It is also possible that the impaired synaptic plasticity in elderly patients in the present study may have been caused by their relatively longer duration of OSAS compared to young patients. OSAS may induce cerebral abnormalities, such as vascular dysfunctions, that can affect brain plasticity.2 Due to the limitations inherent in the retrospective design of the present study, the duration of OSAS was not controlled for. However, the duration of OSAS would not significantly influence the present results because all of the data analyzed in this study were baseline assessments intended for diagnosis. However, the effects of disease duration on neural plasticity should be a topic of interest in follow-up studies.
Ayalon et al.25 noted that middle-aged patients with OSAS exhibit reduced performance in attention tasks compared with younger patients, suggesting that the concomitant presence of sleep apnea and increasing age overwhelms the brain's capacity to respond to cognitive tasks with compensatory recruitment. Therefore, the present results support the notion that elderly individuals may be more vulnerable to neurocognitive changes due to OSAS because of their reduced compensatory capacity that may be partially reflected by the absence of a significant correlation between OSAS severity and sigma activity. Additionally, the present results partially support the theory that sleep spindles may be a neurophysiological marker of brain synaptic plasticity in OSAS patients.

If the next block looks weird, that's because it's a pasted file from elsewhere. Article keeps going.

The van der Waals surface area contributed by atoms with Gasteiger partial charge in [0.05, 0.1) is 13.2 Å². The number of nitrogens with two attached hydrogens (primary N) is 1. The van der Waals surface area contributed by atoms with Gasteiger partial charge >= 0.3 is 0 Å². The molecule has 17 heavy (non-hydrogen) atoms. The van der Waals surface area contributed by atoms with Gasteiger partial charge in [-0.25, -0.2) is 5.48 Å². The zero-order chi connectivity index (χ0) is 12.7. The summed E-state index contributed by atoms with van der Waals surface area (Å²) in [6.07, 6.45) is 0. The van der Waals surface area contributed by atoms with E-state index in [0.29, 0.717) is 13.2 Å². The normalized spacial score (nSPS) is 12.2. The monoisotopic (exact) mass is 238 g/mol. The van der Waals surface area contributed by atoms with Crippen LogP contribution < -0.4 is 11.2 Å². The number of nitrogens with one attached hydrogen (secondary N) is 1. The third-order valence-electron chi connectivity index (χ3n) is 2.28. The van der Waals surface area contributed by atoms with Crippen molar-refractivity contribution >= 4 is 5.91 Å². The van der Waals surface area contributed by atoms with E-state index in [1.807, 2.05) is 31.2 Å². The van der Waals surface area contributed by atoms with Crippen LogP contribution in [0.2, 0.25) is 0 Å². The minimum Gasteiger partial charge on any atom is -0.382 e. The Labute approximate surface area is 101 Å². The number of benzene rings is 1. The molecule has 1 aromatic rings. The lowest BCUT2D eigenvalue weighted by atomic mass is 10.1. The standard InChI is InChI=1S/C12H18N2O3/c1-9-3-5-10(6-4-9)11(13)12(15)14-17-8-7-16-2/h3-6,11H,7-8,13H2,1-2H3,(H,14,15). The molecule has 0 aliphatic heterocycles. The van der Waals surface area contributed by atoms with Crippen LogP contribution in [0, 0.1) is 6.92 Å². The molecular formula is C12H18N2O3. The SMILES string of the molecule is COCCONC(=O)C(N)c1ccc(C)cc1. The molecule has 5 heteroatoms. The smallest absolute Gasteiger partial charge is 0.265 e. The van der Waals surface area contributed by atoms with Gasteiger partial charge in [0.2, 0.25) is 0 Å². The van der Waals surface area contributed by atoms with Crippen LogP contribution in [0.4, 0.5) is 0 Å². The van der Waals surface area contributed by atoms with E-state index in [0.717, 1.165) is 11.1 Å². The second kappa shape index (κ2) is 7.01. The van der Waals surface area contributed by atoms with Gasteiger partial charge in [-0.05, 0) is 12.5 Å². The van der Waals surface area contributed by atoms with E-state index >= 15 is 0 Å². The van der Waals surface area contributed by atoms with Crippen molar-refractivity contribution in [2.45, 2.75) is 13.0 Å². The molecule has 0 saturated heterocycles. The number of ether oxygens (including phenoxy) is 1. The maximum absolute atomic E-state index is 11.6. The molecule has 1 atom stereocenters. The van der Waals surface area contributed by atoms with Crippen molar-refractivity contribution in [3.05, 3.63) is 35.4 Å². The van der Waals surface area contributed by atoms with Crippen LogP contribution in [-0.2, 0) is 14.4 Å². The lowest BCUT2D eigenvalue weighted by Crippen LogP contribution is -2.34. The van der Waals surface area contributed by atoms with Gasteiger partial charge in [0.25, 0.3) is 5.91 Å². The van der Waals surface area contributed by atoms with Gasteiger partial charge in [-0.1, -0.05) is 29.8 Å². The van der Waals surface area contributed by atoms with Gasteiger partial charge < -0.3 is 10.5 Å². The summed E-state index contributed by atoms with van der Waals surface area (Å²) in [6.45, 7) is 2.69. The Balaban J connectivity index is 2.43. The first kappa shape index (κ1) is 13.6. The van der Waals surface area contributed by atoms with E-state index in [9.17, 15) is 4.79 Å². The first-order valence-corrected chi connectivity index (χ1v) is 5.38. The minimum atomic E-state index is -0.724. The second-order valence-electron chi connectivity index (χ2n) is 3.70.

The present study has several limitations. First, a relatively small number of patients were assessed. Second, it used a sigma band that was broader than the range of classical sleep spindles; however, an accurate definition of the fast/slow spindle (sigma) band has yet to be well defined. Third, it did not include a control group for the purpose of comparison.